Last week’s explosion in Beirut, the result of the improper storage of 2,750 tons of ammonium nitrate at the city’s port, laid waste to swaths of the once-beautiful city which was called “The Pearl of the Orient” during its glory days.
It wrecked the homes of hundreds of thousands of Beirut citizens, destroyed the port and all the grain stored there in elevators and damaged hospitals so heavily that they became unusable. But not only that — the priceless historic heritage of the city suffered as well.
The Sursok (or “Sursuq”) family, Greek-Orthodox citizens hailing from the city of Constantinople, moved to Beirut in 1714. At that time, like Constantinople, all of what is now Lebanon also belonged to the Ottoman Empire, and the Sursok family thrived in their new milieu, eventually becoming one of the “Seven Families of Beirut.”
Forging business connections to the wealthy and powerful of the day, they amassed such a fortune, and so much influence, that they eventually intermarried with the aristocracy of Russia, Germany, Egypt, France, Ireland and Italy.
The Sursoks became an integral part of the glittering society world which once thrived in the Mediterranean cities of Alexandria, Beirut, Cairo, Constantinople and Rome.
Their 160-year-old home, dubbed “Sursok Palace,” even survived the fall of the Ottoman Empire, two world wars, and the Lebanese Civil War which raged in decades past — only to become heavily damaged in last week’s deadly explosion.
By the current owner’s estimate, it took twenty years of restoration after the Civil War to restore the building to its previous glory.
As the Associated Press reports, windows which were blown out by the force of the blast are now laying shattered on the floors of the Palace. “In a split second, everything was destroyed again,” said Roderick Sursok, according to the AP. The scion of the family lives there with mother, his American wife and their 18-year-old daughter.
Sursok led interviewers around his family’s storied home on Monday, showing them collapsed ceilings, broken marble and the portraits of his ancestors — which now hang at odd angles on the walls of the Palace.
The ceilings on the top floor of the building are now nonexistent. According to Sursok, the damage last week amounted to ten times more than it had sustained during the fifteen years of the Lebanese civil War.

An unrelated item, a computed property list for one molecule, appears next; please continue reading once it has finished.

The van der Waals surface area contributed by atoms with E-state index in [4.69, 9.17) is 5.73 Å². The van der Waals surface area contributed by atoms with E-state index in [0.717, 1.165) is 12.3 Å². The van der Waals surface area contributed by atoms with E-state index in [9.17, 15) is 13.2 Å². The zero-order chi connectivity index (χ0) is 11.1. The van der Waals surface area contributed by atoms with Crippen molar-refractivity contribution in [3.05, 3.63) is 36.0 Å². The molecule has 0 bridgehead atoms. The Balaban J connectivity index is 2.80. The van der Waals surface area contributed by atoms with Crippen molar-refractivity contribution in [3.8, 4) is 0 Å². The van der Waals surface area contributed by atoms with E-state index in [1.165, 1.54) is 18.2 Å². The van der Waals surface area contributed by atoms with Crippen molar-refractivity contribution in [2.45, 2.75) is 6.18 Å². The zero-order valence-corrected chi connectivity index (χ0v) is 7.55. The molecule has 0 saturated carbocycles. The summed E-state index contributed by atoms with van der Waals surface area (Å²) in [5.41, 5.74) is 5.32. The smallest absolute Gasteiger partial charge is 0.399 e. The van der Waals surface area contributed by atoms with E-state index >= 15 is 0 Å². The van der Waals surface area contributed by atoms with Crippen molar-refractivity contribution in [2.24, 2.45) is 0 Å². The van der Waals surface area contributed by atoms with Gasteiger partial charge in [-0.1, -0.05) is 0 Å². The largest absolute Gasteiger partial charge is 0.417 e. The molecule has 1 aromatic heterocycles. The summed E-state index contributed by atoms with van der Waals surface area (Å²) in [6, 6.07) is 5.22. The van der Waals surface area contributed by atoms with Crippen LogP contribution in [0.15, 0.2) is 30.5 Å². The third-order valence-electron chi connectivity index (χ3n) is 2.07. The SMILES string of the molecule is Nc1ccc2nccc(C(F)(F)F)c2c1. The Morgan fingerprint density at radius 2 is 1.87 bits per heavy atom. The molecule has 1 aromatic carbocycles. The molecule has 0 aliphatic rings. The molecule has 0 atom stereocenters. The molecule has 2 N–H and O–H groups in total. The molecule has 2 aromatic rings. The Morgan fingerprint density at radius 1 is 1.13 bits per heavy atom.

Located in the Christian quarter of Beirut and overlooking the port area of the once beautiful city, the Palace now has views of the complete devastation wreaked along the waterfront by the explosion. The edifice, much like the nearby Sursok Art Museum, contains Ottoman-era furniture and paintings from Italy which were collected by three generations of the family.
Its gardens have served as a wedding venue and the backdrop for countless cocktail parties and gala receptions over the centuries.
Sursok says that so far, he has had no luck in contacting the country’s Culture Ministry to see what should be done to renovate the structure. According to the AP, Sursock says that the needed repairs will be so extensive that it will be “as if rebuilding the house from scratch.”
However, he says with some anger, there is no point in rebuilding the house right now because the country must first address its many political problems and establish some form of order. He told the AP “We need a total change — the country is run by a gang of corrupt people.”
His mother, 98-year-old Lady Cochrane Sursok, had even stayed put in Beirut during all the years of the debilitating Civil War to defend the Palace and her family’s precious heritage.
Sursok has now moved his family into a pavilion on the Palace grounds after his wife was discharged from the hospital after having suffered lung problems from the blast. Despite being born in Ireland, the scion of the family, who has spent most of his life in Lebanon, vows to remain there.
However, he knows real change in the country may only come about after a painful process.
The AP quotes Sursok as saying “I hope there is going to be violence and revolution — because something needs to break, we need to move on, we cannot stay as we are.”